In most states, drivers are free to refuse to perform FSTs and cannot be penalized for doing so. However, refusing to perform a FST may make an investigating officer more suspicious and prolong a traffic stop. Also, in some but not all states, the prosecutor may tell the judge or jury about a driver’s refusal to cooperate, which entitles the judge or jury to consider that as evidence of intoxication.

Chemical and Breath Tests

To test for the presence of drugs or alcohol, officers may also ask a driver to blow into a roadside alcohol test (a portable machine that measures the presence of alcohol in your body) or a Breathalyzer (a more sensitive machine, usually located at a police station). Or, the officer may ask the driver to provide a urine, blood, saliva, or hair sample for testing for the presence of drugs.

Compared with alcohol, it can be much harder to determine from a chemical test whether a person is currently impaired due to drug use. Some drugs, like marijuana, stay in the bloodstream long after the high has worn off. Other drugs, like cocaine, wear off quite quickly. Some drugs do not show up in some tests.

Refusing to Provide a Sample

In many states, drivers who refuse to submit a sample for a blood, urine, hair, saliva, or Breathalyzer test will automatically have their driver's licenses suspended or revoked, courtesy of the state's “Implied Consent Law.” This law provides that, upon receiving a driver's license, every driver has thereby consented to take chemical tests when asked by an officer. The law further provides that any refusal will result in suspension or revocation. Implied consent laws occasionally also apply to roadside breath tests.

Additionally, in some but not all states, the prosecutor may tell the judge or jury about the driver’s refusal. For more information, see Refusing to Submit to a Breathalyzer or Blood Test.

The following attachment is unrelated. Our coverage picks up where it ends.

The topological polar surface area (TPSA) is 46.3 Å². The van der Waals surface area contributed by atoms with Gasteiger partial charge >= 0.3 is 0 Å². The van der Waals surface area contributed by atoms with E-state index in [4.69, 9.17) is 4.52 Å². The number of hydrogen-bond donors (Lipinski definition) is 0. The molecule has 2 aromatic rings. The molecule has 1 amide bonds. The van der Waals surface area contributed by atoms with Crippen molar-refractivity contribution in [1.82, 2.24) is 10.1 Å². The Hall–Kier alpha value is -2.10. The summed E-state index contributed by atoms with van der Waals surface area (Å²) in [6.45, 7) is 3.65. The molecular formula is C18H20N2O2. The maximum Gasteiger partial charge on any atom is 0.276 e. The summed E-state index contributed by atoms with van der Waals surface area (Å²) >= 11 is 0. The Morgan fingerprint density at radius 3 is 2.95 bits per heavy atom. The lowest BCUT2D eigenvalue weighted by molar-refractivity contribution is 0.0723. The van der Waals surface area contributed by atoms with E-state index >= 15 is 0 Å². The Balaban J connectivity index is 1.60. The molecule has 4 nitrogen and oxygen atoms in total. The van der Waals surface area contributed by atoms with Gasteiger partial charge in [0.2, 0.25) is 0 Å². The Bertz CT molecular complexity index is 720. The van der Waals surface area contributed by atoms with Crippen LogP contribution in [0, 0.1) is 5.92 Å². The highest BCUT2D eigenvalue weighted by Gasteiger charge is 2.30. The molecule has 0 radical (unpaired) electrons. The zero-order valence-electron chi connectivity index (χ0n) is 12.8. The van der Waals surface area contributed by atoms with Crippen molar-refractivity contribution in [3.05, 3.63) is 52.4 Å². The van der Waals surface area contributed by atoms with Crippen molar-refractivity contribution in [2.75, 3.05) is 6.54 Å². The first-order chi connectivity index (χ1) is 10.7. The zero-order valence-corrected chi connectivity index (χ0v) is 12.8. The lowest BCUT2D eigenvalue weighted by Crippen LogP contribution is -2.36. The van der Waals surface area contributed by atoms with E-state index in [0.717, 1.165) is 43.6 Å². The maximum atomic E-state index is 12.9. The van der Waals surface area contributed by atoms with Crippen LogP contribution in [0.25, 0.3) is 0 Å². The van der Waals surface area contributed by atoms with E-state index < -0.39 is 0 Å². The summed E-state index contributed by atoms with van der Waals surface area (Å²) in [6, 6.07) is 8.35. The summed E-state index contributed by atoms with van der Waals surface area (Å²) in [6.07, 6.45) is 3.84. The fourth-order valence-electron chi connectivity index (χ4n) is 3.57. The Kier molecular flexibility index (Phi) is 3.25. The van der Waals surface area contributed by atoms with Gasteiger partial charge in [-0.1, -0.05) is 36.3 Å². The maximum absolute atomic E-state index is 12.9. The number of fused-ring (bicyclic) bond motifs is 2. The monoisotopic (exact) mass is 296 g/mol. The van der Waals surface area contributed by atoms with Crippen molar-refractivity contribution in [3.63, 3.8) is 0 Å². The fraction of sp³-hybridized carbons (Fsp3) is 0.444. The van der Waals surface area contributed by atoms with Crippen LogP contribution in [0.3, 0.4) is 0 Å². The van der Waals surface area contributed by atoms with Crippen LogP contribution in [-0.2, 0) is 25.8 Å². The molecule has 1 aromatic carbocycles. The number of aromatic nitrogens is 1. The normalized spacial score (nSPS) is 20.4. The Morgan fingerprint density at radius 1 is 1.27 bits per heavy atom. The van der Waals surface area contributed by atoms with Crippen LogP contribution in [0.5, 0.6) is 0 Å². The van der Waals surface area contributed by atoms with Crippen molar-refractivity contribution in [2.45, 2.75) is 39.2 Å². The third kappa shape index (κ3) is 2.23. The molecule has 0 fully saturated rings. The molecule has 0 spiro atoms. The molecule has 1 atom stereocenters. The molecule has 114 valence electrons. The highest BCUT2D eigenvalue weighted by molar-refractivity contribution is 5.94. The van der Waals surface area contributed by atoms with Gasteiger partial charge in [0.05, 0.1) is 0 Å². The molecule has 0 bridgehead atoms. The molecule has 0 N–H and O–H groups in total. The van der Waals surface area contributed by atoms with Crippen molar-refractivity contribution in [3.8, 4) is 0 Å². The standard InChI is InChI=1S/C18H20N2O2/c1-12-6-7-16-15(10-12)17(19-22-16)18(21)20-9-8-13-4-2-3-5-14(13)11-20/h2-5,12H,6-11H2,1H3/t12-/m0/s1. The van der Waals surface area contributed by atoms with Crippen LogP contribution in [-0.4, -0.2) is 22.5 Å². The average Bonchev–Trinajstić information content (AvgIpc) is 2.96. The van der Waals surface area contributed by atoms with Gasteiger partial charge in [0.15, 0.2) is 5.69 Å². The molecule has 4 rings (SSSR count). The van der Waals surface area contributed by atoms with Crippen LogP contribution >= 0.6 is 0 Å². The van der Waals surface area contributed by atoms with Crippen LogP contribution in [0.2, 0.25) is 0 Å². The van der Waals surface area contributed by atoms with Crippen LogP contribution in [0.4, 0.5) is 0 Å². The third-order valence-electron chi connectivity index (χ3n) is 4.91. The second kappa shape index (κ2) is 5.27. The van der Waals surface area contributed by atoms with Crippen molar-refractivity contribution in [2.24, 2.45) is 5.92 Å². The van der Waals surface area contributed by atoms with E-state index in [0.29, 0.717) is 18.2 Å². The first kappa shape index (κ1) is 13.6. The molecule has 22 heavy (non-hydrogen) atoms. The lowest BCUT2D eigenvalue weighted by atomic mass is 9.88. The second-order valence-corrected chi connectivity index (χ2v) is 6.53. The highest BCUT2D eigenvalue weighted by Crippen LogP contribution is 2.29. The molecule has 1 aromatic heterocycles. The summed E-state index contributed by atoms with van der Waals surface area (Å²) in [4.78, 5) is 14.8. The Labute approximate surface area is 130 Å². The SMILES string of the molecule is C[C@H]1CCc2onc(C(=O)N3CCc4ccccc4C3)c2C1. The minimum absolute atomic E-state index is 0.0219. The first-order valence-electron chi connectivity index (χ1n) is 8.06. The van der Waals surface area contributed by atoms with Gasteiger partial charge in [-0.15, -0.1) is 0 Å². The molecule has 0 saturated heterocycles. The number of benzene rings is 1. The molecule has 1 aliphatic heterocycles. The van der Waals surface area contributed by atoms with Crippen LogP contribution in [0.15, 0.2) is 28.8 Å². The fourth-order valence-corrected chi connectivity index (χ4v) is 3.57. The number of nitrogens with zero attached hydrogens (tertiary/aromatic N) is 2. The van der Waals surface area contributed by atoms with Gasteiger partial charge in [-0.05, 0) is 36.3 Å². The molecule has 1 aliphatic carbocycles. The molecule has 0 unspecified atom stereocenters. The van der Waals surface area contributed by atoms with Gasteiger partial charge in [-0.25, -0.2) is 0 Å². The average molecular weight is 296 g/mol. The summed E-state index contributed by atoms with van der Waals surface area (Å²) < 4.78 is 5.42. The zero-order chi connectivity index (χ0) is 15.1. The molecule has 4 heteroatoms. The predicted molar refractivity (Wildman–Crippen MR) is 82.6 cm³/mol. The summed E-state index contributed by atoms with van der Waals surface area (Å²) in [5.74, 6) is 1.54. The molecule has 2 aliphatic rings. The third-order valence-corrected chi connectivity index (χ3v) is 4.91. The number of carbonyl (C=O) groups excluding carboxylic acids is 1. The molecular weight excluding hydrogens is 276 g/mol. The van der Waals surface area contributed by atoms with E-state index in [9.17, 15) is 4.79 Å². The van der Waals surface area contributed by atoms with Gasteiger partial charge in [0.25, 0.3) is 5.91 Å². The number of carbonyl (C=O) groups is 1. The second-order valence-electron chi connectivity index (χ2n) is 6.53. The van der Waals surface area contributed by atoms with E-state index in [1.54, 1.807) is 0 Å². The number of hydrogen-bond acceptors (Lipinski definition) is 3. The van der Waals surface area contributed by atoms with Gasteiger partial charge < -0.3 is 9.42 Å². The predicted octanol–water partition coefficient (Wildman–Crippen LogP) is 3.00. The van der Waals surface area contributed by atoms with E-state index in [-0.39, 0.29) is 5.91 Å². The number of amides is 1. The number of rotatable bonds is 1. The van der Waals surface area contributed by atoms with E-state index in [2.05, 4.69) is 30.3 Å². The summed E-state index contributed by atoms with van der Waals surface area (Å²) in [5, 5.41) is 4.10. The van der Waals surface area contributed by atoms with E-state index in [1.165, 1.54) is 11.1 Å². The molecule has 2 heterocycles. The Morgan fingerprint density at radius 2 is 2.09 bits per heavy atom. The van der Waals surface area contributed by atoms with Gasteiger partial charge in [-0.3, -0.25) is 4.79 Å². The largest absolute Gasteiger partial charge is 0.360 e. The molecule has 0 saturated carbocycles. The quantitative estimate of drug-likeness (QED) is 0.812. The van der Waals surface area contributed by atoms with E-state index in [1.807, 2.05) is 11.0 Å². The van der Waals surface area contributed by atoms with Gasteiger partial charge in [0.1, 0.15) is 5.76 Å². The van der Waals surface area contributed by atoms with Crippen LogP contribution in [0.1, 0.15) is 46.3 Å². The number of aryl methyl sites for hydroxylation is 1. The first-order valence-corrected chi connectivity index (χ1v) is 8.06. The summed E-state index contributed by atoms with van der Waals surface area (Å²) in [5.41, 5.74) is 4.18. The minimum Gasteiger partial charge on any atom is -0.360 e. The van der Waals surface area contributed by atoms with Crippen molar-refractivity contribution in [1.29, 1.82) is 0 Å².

Depending on the state’s laws, minors can have their licenses summarily suspended or revoked if they:

  • drive while using illegal drugs
  • drive while impaired, or
  • refuse to take a chemical test.

Often, the police officer who makes the traffic stop or responds to the accident can take and suspend the minor’s driver’s license then and there. While the length of the suspension can vary based on the state, suspensions of six months to two years are not uncommon.

Additional DUID Penalties

Additional punishments for underage DUID convictions vary depending on the facts of the offense and the state’s laws. A DUID that results in an accident that causes injury or death will be dealt with much more harshly than a DUID that results in a mere traffic law violation.

Possible consequences include:

  • jail time or time in a juvenile facility
  • participation in an drug treatment program
  • restitution (repayment) for any damages caused to property or medical expenses
  • driving safety classes
  • community service, and
  • fines.

Being Prosecuted as an Adult

Sometimes, children over a certain age (often 16) who are charged with serious crimes (usually felonies) may be charged in adult, not juvenile, court. The prosecutor or judge may decide to treat a juvenile as an adult if the charge is serious or if the child has previously been convicted of a crime. If prosecuted as an adult, the juvenile is transferred out of the juvenile justice system and into the adult criminal justice system. In most cases, it is unlikely that a minor charged with a DUID would be prosecuted as an adult unless someone was injured or the minor had a significant criminal history.

Getting Legal Advice and Representation

If you or your child is arrested for a being a minor driving under the influence of drugs, you should contact a criminal defense attorney immediately. An experienced attorney will understand the laws in your state and how the case is likely to be treated in your community. Some consequences, such as a driver’s license suspension,may be unavoidable, but a lawyer can help you navigate the rest of the criminal justice system and achieve the best possible outcome for you or your child.